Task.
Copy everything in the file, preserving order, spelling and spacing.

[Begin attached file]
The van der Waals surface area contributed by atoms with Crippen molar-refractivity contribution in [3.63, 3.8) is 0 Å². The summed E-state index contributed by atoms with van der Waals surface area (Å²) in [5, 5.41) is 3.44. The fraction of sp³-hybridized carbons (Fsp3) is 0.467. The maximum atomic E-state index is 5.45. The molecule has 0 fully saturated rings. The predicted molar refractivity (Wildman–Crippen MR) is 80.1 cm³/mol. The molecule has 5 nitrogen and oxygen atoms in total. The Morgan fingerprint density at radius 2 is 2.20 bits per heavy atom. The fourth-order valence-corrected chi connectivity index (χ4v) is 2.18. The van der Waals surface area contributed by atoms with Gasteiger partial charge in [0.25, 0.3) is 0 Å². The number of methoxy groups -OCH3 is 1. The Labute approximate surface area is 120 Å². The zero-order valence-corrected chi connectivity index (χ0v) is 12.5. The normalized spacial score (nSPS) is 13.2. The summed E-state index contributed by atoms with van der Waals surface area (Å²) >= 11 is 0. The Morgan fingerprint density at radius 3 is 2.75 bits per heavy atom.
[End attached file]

The van der Waals surface area contributed by atoms with Crippen molar-refractivity contribution in [3.63, 3.8) is 0 Å². The summed E-state index contributed by atoms with van der Waals surface area (Å²) in [5, 5.41) is 3.44. The fraction of sp³-hybridized carbons (Fsp3) is 0.467. The maximum atomic E-state index is 5.45. The molecule has 0 fully saturated rings. The predicted molar refractivity (Wildman–Crippen MR) is 80.1 cm³/mol. The molecule has 5 nitrogen and oxygen atoms in total. The Morgan fingerprint density at radius 2 is 2.20 bits per heavy atom. The fourth-order valence-corrected chi connectivity index (χ4v) is 2.18. The van der Waals surface area contributed by atoms with Gasteiger partial charge in [0.25, 0.3) is 0 Å². The number of methoxy groups -OCH3 is 1. The Labute approximate surface area is 120 Å². The zero-order valence-corrected chi connectivity index (χ0v) is 12.5. The normalized spacial score (nSPS) is 13.2. The summed E-state index contributed by atoms with van der Waals surface area (Å²) >= 11 is 0. The Morgan fingerprint density at radius 3 is 2.75 bits per heavy atom.